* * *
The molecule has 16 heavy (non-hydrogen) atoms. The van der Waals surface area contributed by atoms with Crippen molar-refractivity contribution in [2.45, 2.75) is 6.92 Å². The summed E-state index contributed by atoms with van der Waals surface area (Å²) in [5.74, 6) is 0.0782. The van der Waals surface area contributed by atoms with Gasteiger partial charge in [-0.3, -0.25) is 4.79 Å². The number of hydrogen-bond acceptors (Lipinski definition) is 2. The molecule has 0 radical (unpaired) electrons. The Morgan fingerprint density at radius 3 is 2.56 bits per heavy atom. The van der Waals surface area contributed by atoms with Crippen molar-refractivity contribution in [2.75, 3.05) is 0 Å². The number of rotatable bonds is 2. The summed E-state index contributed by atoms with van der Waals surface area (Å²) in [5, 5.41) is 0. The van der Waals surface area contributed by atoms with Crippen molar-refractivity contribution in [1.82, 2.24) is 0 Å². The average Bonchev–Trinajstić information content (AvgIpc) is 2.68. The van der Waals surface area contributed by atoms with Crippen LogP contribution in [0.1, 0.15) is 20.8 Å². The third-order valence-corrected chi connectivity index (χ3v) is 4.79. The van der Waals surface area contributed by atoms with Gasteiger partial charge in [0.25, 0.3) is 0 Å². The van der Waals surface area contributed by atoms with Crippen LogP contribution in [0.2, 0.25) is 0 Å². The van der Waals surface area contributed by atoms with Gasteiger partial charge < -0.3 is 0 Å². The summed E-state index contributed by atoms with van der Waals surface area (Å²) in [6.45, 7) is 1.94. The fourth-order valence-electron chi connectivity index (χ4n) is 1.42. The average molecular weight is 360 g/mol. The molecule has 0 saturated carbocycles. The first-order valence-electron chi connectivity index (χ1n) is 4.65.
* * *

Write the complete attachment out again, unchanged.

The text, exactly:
The molecule has 16 heavy (non-hydrogen) atoms. The van der Waals surface area contributed by atoms with Crippen molar-refractivity contribution in [2.45, 2.75) is 6.92 Å². The summed E-state index contributed by atoms with van der Waals surface area (Å²) in [5.74, 6) is 0.0782. The van der Waals surface area contributed by atoms with Gasteiger partial charge in [-0.3, -0.25) is 4.79 Å². The number of hydrogen-bond acceptors (Lipinski definition) is 2. The molecule has 0 radical (unpaired) electrons. The Morgan fingerprint density at radius 3 is 2.56 bits per heavy atom. The van der Waals surface area contributed by atoms with Crippen molar-refractivity contribution in [2.75, 3.05) is 0 Å². The number of rotatable bonds is 2. The summed E-state index contributed by atoms with van der Waals surface area (Å²) in [5, 5.41) is 0. The van der Waals surface area contributed by atoms with Crippen molar-refractivity contribution in [1.82, 2.24) is 0 Å². The average Bonchev–Trinajstić information content (AvgIpc) is 2.68. The van der Waals surface area contributed by atoms with Crippen LogP contribution in [0.1, 0.15) is 20.8 Å². The third-order valence-corrected chi connectivity index (χ3v) is 4.79. The van der Waals surface area contributed by atoms with Gasteiger partial charge in [0.25, 0.3) is 0 Å². The van der Waals surface area contributed by atoms with Crippen LogP contribution in [0.2, 0.25) is 0 Å². The van der Waals surface area contributed by atoms with Gasteiger partial charge < -0.3 is 0 Å². The summed E-state index contributed by atoms with van der Waals surface area (Å²) in [6.45, 7) is 1.94. The fourth-order valence-electron chi connectivity index (χ4n) is 1.42. The average molecular weight is 360 g/mol. The molecule has 0 saturated carbocycles. The first-order valence-electron chi connectivity index (χ1n) is 4.65.